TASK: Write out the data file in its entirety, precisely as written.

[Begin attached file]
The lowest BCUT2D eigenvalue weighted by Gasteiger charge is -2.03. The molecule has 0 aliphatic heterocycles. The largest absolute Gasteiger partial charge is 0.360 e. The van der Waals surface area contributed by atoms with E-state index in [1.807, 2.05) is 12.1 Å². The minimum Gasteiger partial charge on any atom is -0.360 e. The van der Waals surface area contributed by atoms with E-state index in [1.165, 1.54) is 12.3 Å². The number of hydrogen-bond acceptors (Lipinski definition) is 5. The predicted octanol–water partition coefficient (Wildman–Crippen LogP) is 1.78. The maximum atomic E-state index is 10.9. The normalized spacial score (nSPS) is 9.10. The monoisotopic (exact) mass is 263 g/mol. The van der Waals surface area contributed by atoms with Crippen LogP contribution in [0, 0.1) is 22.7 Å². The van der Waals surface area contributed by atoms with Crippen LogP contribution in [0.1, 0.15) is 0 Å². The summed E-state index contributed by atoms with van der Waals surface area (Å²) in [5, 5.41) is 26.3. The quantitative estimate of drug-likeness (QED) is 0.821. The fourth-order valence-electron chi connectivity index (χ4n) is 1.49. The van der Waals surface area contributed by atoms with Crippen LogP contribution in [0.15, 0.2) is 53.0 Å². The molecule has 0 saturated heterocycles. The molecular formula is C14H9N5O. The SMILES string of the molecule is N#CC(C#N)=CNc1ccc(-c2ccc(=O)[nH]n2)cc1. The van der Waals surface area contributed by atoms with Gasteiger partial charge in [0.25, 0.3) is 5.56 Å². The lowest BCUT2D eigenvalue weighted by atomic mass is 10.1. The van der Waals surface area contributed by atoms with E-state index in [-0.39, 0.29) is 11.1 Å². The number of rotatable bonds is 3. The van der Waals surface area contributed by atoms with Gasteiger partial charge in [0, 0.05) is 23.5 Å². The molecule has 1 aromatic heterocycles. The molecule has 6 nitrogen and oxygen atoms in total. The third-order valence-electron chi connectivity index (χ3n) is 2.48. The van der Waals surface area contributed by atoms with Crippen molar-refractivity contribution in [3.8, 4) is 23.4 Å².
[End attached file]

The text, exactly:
The lowest BCUT2D eigenvalue weighted by Gasteiger charge is -2.03. The molecule has 0 aliphatic heterocycles. The largest absolute Gasteiger partial charge is 0.360 e. The van der Waals surface area contributed by atoms with E-state index in [1.807, 2.05) is 12.1 Å². The minimum Gasteiger partial charge on any atom is -0.360 e. The van der Waals surface area contributed by atoms with E-state index in [1.165, 1.54) is 12.3 Å². The number of hydrogen-bond acceptors (Lipinski definition) is 5. The predicted octanol–water partition coefficient (Wildman–Crippen LogP) is 1.78. The maximum atomic E-state index is 10.9. The normalized spacial score (nSPS) is 9.10. The monoisotopic (exact) mass is 263 g/mol. The van der Waals surface area contributed by atoms with Crippen LogP contribution in [0, 0.1) is 22.7 Å². The van der Waals surface area contributed by atoms with Crippen LogP contribution in [0.1, 0.15) is 0 Å². The summed E-state index contributed by atoms with van der Waals surface area (Å²) in [5, 5.41) is 26.3. The quantitative estimate of drug-likeness (QED) is 0.821. The fourth-order valence-electron chi connectivity index (χ4n) is 1.49. The van der Waals surface area contributed by atoms with Crippen LogP contribution in [0.15, 0.2) is 53.0 Å². The molecule has 0 saturated heterocycles. The molecular formula is C14H9N5O. The SMILES string of the molecule is N#CC(C#N)=CNc1ccc(-c2ccc(=O)[nH]n2)cc1. The van der Waals surface area contributed by atoms with Gasteiger partial charge in [0.25, 0.3) is 5.56 Å². The lowest BCUT2D eigenvalue weighted by atomic mass is 10.1. The van der Waals surface area contributed by atoms with E-state index in [-0.39, 0.29) is 11.1 Å². The number of rotatable bonds is 3. The van der Waals surface area contributed by atoms with Gasteiger partial charge in [0, 0.05) is 23.5 Å². The molecule has 1 aromatic heterocycles. The molecule has 6 nitrogen and oxygen atoms in total. The third-order valence-electron chi connectivity index (χ3n) is 2.48. The van der Waals surface area contributed by atoms with Crippen molar-refractivity contribution in [3.8, 4) is 23.4 Å².